Snowflake denies breach, blames data theft on poorly secured customer accounts

Snowflake is disputing claims made by a threat actor who stole data belonging to Santander and Ticketmaster, and maintains that the theft of customer data was the result of stolen customer login credentials.

Snowflake data theft

“We are aware of recent reports related to a potential compromise of the Snowflake production environment,” cloud company Snowflake said in an update of Friday’s warning about identity-based attacks targeting its customers.

“We have no evidence suggesting this activity was caused by any vulnerability, misconfiguration, or breach of Snowflake’s product.”

Clearing things up

On Friday, the company confirmed that some customers accounts have been accessed by attackers who used previously compromised credentials. They notified the affected customers, shared indicators of compromise and offered recommendations to assist them in securing their accounts.

Mitiga researchers’ post on how Snowflake customers can perform threat hunting has provided more details about the attacks: the attackers breached accounts that did not have 2-factor authentication switched on, grabbed the cloud-stored data and used it to extort the affected organizations.

Hudson Rock researchers also published a report repeating the threat actor’s claims that they breached Snowflake’s infrastructure by stealing a Snowflake employee’s login credentials. The blog post has since been deleted, but an archived version can be found here. (We’ve asked Hudson Rock why they removed it, and we’ll update this article when/if we receive a response.)

Snowflake CISO Brad Jones rejected the threat actor’s general claims and refuted some particular ones:

“We did find evidence that similar to impacted customer accounts, the threat actor obtained personal credentials to and accessed a demo account owned by a former Snowflake employee,” he said, but claimed that the account did not contain sensitive data nor is it connected to Snowflake’s production or corporate systems.

“The access was possible because the demo account was not behind Okta or MFA, unlike Snowflake’s corporate and production systems,” he noted, and added that “there is no ‘master Application Programming Interface (API)’ or pathway for customers’ credentials to be accessed and exfiltrated from the Snowflake production environment.”

Theft of Santander and Ticketmaster data confirmed

The threat actor also claimed that by breaching Snowflake’s servers, they were able to grab data belonging to Santander Bank and Ticketmaster.

Santander previously confirmed that attackers have accessed one of its databased hosted by a third-party provider, but did not name Snowflake.

Live Nation Entertainment – the parent company of Ticketmaster – reported to the Securities and Exchange Commission that they “identified unauthorized activity within a third-party cloud database environment containing Company data (primarily from its Ticketmaster L.L.C. subsidiary) and launched an investigation with industry-leading forensic investigators to understand what happened.”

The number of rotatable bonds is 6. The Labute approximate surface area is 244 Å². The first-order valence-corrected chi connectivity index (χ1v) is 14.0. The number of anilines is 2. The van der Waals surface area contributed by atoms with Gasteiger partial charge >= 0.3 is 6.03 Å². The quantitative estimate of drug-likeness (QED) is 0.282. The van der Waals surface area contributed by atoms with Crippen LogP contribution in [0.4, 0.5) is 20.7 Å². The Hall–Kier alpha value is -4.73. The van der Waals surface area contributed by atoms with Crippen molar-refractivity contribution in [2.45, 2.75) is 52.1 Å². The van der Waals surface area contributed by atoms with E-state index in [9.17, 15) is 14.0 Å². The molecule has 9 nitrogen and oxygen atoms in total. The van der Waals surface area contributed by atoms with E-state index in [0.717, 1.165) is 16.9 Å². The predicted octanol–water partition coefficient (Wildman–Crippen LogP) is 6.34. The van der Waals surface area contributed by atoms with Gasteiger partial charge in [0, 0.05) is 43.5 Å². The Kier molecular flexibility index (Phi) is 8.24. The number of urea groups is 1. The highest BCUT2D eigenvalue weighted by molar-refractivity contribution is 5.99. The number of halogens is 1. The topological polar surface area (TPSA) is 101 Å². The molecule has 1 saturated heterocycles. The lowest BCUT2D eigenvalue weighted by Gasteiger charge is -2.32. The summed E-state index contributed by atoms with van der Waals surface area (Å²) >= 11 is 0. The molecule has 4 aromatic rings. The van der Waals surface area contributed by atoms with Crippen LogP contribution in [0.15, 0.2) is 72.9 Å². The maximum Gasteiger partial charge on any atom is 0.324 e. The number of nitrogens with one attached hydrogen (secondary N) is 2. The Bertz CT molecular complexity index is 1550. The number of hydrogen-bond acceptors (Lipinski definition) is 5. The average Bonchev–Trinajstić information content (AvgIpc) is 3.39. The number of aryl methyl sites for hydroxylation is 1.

A Ticketmaster spokesperson subsequently told TechCrunch that the database was hosted on Snowflake.

Security researcher Kevin Beaumont says that six major organizations are “running Snowflake cyber incidents”.

UPDATE (June 2, 2024, 01:10 p.m. ET):

Snowflake has engaged Crowdstrike and Mandiant to assist in cyber incident response.

The three firms have issue a joint statement on the preliminary findings in the investigation, and say that they have not identified evidence suggesting the incident was caused by a vulnerability, misconfiguration, breach of Snowflake’s platform, or compromised credentials of current or former Snowflake personnel.

They repeated that there is evidence that the threat actor obtained personal credentials to and accessed demo accounts of a former Snowflake employee, but that the accounts are not connected to the company’s production or corporate systems.

“Throughout the course of the investigation, Snowflake has promptly informed the limited number of Snowflake customers who it believes may have been affected. Mandiant has also engaged in outreach to potentially affected organizations,” they added.

UPDATE (June 5, 2024, 08:25 p.m. ET):

Hudson Rock has stated that they’ve taken their blog post down in accordance to a letter they received from Snowflake’s legal counsel.

DataBreaches talked to ShinyHunters, the group that claims to be behind the Santander and Ticketmaster breaches, and they said that the information and evidence given by the (partner) threat actor to Hudson Rock were mostly fake. (Though, of course, we also can’t be sure that ShinyHunters is telling the truth.)



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